Tim Head is an assistant head in a large Nottinghamshire Primary School, with 17 years of teaching experience working in large Primary schools across the East Midlands. One of the organisers of the Primary Rocks Live conference, he loves to share his passion for all things teaching and edtech through the #PrimaryRocks Twitter chat, as well as presenting at educational conferences. Tim is a keen blogger, and has written for the TES, Teach Primary and Innovate My School.
Taking on an ‘acting’ role can be a great way to try out a new role with the safety of knowing it is for a finite amount of time. If you are thinking about moving into leadership, then it can be a perfect way to dip your toe.
The thing about acting positions is that their timing is rarely predictable. In my career, I have acted up twice and gone on secondment twice. The first time, my phase leader damaged her knee and was unable to walk for a term. The most recent time, my head gained a much-deserved role as an SIP (school improvement partner) in a neighbouring county. I was tasked by the governors to take the helm while an experienced replacement could be found.
The main differences between a secondment and acting up are that with a secondment you are able to choose whether to apply. It will be in a different school and usually takes the form of a fixed term contract. With acting up, you may not have a choice! If you are in school leadership and your line manager is absent for any reason, then tag - you’re it!
To coincide with 25th May’s Geek Pride Day, we thought we’d interview one of British education’s most passionate, knowledgeable geeks. Enter Primary acting head of school, NPQML-holder, blogger, presenter and Primary Rocker, Tim Head.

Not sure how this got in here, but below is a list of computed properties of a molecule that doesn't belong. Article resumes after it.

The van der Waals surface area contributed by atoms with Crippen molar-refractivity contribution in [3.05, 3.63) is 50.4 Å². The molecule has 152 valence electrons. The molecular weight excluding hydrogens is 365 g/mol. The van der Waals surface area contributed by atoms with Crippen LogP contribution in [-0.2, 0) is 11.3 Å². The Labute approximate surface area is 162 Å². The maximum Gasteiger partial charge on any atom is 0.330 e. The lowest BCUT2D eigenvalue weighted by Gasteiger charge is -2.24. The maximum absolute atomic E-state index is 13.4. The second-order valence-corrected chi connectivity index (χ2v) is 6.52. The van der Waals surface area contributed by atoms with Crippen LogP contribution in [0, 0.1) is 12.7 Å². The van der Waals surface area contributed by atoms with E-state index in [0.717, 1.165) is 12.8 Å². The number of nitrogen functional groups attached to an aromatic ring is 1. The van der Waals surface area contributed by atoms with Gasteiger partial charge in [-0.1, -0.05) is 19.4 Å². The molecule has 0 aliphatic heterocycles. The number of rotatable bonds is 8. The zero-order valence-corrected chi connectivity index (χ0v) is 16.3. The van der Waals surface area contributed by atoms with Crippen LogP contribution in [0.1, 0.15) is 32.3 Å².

As I write this, making my way back from this year’s Bett Show, my train journey is the perfect time to take stock, relax, and think about all of the things I’ve seen this weekend.
Christmas is a double-edged sword; both a time for celebration and a powder keg ready to explode at any point. Many a teacher will spend Christmas party day waiting for the inevitable fight/argument over the last jaffa cake/sickness through troughing too many crisps.
E-safety is somewhat of a hot topic in schools as it's an ever-shifting playing field. As schools we have a duty of care to keep our children safe, whether that is online or in ‘real life’. Safeguarding is the key area that Sean Harford highlighted as a priority for Ofsted teams, and rightly so. Parents want to know that we are doing our best to keep their children safe.
You know that abject look of terror on a Primary school teacher’s face you get when you ask them to teach Computing? The one that says they would rather teach 5J for writing in an afternoon after a wet lunchtime.